As Pallasmaa contends, “the visual image of the door is not an architectural image,… whereas entering and exiting through a door are architectural experiences.” The spirit of this paper extrapolates further to say that the visual image of the path - toward and into a home - is not an image of architecture, but rather the inherently critical and comprehensive engagement of architecture, is the act of walking on the path itself.
One proponent of this humanist engagement was Alvar Aalto. A Finnish architect of prominence in the early-mid twentieth century - referenced and regaled often by Juhani Pallasmaa - Aalto ventured away from the starkness of modernism and functionalism, moving “towards a multi—sensory engagement” in his approach to design. Aalto contended that the human condition was a paramount consideration in the architectural design process. Avoiding the prominent tendency of a visually driven architecture, Aalto looked to nature and materiality to create an experience for the senses.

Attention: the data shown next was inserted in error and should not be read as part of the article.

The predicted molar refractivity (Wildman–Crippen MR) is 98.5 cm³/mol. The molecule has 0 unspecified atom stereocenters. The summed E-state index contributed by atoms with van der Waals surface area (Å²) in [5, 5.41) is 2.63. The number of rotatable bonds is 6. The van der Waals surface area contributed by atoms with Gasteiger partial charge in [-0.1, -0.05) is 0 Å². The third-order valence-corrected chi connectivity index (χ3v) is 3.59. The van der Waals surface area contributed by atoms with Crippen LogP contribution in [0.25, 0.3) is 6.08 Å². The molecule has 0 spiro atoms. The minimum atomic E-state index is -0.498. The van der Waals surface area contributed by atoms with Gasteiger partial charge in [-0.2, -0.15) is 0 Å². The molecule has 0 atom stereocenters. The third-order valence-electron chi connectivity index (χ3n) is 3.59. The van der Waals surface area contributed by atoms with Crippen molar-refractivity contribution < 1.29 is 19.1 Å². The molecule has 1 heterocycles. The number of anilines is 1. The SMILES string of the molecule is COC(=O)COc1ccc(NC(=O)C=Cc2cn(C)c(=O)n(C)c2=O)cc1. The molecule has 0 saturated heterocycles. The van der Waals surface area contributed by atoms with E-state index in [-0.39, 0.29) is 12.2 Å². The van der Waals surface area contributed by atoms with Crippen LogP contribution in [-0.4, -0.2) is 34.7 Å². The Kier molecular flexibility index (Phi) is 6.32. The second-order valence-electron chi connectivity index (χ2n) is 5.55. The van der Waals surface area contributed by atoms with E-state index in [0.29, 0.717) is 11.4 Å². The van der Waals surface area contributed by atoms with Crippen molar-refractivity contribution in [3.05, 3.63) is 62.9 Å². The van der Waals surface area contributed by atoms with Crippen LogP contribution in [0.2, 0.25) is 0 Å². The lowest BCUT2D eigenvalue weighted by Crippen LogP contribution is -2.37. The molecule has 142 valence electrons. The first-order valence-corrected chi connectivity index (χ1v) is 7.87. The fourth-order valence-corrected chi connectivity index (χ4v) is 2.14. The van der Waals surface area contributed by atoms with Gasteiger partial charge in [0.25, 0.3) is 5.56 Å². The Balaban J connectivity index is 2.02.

Nature is full of variables and constant change, and so, deemed Aalto, was also the plight of humanity. Humans hold an organic quality as well, characterized by variability and vulnerability. Bestowing much focus on the critical connection of the outside and the inside, he deemed the intermediate space between a home and it’s surroundings as “refined ceremony” Everyday tasks, Aalto believed, were the very humanistic things that should be addressed and elevated architecturally. The platform for simple acts, such as walking into one’s home, should be a conceived with consideration and awareness of the humanistic scale and sensibilities. Director of the Alvar Aalto Museum, Markku Lahti indicates that Aalto did not believe architecture to be complete if it did not take into serious account the components of the human condition - variability, vulnerability, and sensuality - in the design process.